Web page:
But it’s not the folklore aspect of this poem alone that resonates with me. It is also pain, loss and sadness that effects this resonance. I lost my father at age 12 and it took many years for me to come to terms with this loss. He was stolen from me and also from the promise of his own life which he had worked hard to create. Yet he still lives within me, partly through the stories and cultural heritage he passed on to me. He played a key role in shaping my identity and these stories connected me to my cultural heritage and afforded me a deep sense of belonging. I connected with my tribe, across generations, which added the ‘we’ to ‘me’, m(w)e, thereby multiplying the ‘me’. The engendering of a sense of belonging for children in care is, I believe, one of the core challenges of social care practice and no more so than for those separated children in care.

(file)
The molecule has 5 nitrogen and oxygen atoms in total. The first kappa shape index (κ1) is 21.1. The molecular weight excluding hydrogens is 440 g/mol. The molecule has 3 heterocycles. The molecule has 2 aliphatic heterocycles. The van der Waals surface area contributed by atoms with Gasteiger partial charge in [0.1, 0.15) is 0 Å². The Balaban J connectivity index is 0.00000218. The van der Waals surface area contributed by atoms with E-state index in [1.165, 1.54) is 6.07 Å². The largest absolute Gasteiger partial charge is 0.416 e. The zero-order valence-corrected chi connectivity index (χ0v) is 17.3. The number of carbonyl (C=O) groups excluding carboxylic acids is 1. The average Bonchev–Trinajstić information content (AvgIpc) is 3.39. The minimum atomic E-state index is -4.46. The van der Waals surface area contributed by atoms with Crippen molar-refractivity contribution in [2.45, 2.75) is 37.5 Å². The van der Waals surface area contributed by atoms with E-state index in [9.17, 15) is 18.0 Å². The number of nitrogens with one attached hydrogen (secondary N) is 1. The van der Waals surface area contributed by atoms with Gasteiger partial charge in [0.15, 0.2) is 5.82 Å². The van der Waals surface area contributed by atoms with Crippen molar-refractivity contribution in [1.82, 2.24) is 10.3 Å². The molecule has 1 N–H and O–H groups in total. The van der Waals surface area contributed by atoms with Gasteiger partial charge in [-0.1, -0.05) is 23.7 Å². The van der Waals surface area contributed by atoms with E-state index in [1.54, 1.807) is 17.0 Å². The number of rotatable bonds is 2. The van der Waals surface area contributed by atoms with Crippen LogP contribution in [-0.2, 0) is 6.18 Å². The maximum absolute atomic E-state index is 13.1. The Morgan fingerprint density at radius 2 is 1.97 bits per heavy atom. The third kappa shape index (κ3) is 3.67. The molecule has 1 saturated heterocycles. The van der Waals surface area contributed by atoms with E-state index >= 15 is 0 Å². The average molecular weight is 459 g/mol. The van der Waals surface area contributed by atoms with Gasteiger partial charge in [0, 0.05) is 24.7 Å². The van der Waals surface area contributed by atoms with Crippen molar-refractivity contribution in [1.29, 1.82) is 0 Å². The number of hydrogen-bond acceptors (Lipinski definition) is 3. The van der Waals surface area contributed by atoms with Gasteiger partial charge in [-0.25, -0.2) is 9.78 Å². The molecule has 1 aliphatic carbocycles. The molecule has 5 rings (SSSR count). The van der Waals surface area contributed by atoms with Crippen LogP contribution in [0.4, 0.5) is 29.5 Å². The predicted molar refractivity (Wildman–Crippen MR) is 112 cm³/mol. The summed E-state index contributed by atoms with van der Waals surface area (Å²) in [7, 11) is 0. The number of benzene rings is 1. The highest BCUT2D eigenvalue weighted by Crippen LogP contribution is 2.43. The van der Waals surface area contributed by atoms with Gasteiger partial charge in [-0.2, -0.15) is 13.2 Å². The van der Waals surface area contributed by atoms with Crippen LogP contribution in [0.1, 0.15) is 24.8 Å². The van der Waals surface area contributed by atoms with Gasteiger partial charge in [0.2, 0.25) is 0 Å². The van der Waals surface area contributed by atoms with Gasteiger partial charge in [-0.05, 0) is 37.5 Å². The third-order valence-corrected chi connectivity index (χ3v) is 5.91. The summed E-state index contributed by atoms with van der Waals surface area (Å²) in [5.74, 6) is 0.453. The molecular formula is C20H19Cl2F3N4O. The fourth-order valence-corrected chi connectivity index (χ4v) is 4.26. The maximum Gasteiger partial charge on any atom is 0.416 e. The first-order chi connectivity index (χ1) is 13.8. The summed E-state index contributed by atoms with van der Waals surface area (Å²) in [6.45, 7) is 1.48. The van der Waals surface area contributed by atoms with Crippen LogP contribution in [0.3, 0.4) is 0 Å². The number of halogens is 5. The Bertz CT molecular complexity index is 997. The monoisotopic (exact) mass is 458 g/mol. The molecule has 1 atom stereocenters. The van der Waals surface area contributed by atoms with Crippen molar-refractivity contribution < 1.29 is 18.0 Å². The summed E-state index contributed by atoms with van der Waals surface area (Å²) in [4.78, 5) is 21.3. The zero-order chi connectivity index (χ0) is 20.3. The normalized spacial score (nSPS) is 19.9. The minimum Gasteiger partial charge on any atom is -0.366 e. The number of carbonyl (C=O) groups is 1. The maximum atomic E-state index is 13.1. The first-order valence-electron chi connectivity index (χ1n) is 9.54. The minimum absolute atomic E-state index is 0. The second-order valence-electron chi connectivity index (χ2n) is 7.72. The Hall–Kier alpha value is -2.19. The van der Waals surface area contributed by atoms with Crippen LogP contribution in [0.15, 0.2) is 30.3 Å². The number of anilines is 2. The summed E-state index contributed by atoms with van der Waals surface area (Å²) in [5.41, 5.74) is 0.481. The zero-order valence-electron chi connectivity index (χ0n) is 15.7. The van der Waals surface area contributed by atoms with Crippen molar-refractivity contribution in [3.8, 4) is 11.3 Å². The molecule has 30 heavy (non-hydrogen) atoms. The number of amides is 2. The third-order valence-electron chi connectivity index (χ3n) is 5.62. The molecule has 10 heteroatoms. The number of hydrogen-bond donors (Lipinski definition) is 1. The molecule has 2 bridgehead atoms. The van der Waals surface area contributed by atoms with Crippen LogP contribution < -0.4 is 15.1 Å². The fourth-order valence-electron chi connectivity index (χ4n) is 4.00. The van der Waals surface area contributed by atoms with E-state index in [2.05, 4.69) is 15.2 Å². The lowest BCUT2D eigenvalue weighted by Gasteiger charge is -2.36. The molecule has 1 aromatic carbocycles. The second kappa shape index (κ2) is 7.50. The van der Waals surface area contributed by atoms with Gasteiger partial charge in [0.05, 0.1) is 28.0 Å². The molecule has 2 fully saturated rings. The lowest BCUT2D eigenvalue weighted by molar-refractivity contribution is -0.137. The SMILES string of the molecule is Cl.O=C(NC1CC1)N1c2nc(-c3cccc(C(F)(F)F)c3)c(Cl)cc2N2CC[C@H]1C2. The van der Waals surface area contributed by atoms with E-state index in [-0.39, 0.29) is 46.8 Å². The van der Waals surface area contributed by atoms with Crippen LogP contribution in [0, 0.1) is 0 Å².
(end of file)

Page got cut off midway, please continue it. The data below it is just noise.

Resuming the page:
I have always been struck by the line ‘for the world’s more full of weeping than you can understand’ which speaks to me of immense sadness and hurt which I can identify with through my own experience of the loss of my father, whilst also resonating with my curiosity as to the other aspects, elements or dimensions to this world, including those within the professional domain, that may not ‘meet the eye’. I introduce the personal to this professional communication as I feel that this is appropriate and is in line with what I have advocated within my book on Social Care and Child Welfare with regard to the place of the private, personal and professional aspects of self in our practice.